Although I am not a Christian I do believe in social redemption and when it comes to juveniles who commit crimes I am as ready as anyone to give them a shot at turning around their lives and hopefully becoming worthwhile citizens who make our a better society. However how many times should we be willing to allow juveniles the benefit of anonymity when they have faced the courts? Frankly does anyone think that the chances of someone who has offended often enough to serve five periods of detention before they reach their majority actually turning their behaviour around are very high? Sadly I don’t think that the chances are measurable. to be honest.
So I am entirely unimpressed by the so called “civil liberties” arguments put against the naming of juvenile repeat offenders when they come before the courts. Its time that the bleeding hearts stop thinking that there is no such thing as a “bad” child. There certainly are individuals who begin their criminal careers at an early age and they are destined to a life of crime and that they will be immune to any attempts to “reform” them. Now while I readily admit that these individuals may well come from situations of abuse and social despair but there has to be a point at which society’s need to be protected from their aberrant and abhorrent behaviour out weighs the very small possibility that they may be redeemed.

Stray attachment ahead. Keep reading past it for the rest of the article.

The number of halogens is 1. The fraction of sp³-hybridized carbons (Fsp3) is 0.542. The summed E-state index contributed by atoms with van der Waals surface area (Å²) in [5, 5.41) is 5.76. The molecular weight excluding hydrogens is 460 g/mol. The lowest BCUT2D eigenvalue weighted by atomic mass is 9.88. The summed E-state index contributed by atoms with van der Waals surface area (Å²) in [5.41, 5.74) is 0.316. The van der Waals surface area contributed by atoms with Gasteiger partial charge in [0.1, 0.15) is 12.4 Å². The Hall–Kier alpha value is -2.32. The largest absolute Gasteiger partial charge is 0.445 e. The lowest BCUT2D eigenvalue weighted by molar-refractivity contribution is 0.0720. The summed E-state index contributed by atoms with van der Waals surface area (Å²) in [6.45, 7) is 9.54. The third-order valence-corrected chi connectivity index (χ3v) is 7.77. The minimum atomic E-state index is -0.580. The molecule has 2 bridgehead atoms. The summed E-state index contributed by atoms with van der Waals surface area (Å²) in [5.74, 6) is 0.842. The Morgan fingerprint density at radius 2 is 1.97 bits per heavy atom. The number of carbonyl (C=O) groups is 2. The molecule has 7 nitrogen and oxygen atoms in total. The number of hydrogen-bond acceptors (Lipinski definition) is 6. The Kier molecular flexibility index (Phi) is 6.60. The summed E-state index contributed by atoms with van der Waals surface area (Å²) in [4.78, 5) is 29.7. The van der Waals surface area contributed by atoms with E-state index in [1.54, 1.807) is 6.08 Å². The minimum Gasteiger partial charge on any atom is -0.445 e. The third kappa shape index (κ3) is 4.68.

It may be arbitrary but “three strikes and you will be named” seems to be a place to start. If a young offender commits two crimes that result in periods of detention then their next offence should lose them any right to have their names and images suppressed.
It probably won’t surprise anyone that our learned friend has come out fighting for the right of juveniles to be treated very softly by the courts even when they are clearly repeat offenders
Here’s their latest effort:
Attorney-General Jarrod Bleijie wants all juvenile offenders to be publicly named when they attend court, unless a judge orders otherwise.
Currently children can only be identified when a judge deems the case warrants naming.
Wait, what? Does Bleijie not understand that the reason for emphasising rehabilitation over deterrence with young people is that their brains aren’t fully formed and the clear evidence is that deterrence is far less effective than programs to redirect their lives? That giving them a criminal history early on simply prevents them from ever having a hope of doing something else with their lives?